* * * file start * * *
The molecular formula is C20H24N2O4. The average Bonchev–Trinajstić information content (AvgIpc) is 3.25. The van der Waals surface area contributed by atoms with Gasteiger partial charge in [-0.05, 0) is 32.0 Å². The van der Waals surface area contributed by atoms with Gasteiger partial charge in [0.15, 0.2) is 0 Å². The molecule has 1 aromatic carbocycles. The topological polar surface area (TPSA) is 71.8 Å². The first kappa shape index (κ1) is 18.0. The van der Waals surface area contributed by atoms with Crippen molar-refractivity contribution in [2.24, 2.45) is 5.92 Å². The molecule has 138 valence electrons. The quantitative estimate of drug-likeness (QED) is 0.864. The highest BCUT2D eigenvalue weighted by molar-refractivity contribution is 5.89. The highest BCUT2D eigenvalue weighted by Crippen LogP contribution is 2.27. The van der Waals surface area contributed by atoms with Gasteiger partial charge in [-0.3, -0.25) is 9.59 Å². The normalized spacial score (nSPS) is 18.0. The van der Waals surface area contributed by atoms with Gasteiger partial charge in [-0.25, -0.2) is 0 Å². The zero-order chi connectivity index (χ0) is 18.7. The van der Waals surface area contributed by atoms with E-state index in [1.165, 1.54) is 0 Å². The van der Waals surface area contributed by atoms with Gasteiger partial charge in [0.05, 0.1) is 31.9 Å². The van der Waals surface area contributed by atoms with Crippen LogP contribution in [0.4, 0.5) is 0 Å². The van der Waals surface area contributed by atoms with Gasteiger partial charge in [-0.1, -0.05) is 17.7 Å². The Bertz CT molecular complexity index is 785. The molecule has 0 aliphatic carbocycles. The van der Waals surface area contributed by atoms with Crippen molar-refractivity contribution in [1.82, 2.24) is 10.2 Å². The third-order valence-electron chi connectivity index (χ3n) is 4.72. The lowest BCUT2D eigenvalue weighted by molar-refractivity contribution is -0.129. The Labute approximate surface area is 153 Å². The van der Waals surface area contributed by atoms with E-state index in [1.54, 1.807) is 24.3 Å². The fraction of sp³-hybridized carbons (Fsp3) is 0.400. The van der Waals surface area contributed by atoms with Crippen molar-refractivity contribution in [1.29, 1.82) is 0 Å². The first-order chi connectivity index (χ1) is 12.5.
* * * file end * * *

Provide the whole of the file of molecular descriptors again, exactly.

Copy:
The molecular formula is C20H24N2O4. The average Bonchev–Trinajstić information content (AvgIpc) is 3.25. The van der Waals surface area contributed by atoms with Gasteiger partial charge in [-0.05, 0) is 32.0 Å². The van der Waals surface area contributed by atoms with Gasteiger partial charge in [0.15, 0.2) is 0 Å². The molecule has 1 aromatic carbocycles. The topological polar surface area (TPSA) is 71.8 Å². The first kappa shape index (κ1) is 18.0. The van der Waals surface area contributed by atoms with Crippen molar-refractivity contribution in [2.24, 2.45) is 5.92 Å². The molecule has 138 valence electrons. The quantitative estimate of drug-likeness (QED) is 0.864. The highest BCUT2D eigenvalue weighted by molar-refractivity contribution is 5.89. The highest BCUT2D eigenvalue weighted by Crippen LogP contribution is 2.27. The van der Waals surface area contributed by atoms with Gasteiger partial charge in [-0.3, -0.25) is 9.59 Å². The normalized spacial score (nSPS) is 18.0. The van der Waals surface area contributed by atoms with Gasteiger partial charge in [-0.25, -0.2) is 0 Å². The zero-order chi connectivity index (χ0) is 18.7. The van der Waals surface area contributed by atoms with E-state index in [1.165, 1.54) is 0 Å². The van der Waals surface area contributed by atoms with Gasteiger partial charge in [0.05, 0.1) is 31.9 Å². The van der Waals surface area contributed by atoms with Crippen LogP contribution in [0.4, 0.5) is 0 Å². The van der Waals surface area contributed by atoms with Gasteiger partial charge in [-0.1, -0.05) is 17.7 Å². The Bertz CT molecular complexity index is 785. The molecule has 0 aliphatic carbocycles. The van der Waals surface area contributed by atoms with Crippen molar-refractivity contribution in [1.82, 2.24) is 10.2 Å². The third-order valence-electron chi connectivity index (χ3n) is 4.72. The lowest BCUT2D eigenvalue weighted by molar-refractivity contribution is -0.129. The Labute approximate surface area is 153 Å². The van der Waals surface area contributed by atoms with E-state index in [1.54, 1.807) is 24.3 Å². The fraction of sp³-hybridized carbons (Fsp3) is 0.400. The van der Waals surface area contributed by atoms with Crippen molar-refractivity contribution in [1.29, 1.82) is 0 Å². The first-order chi connectivity index (χ1) is 12.5.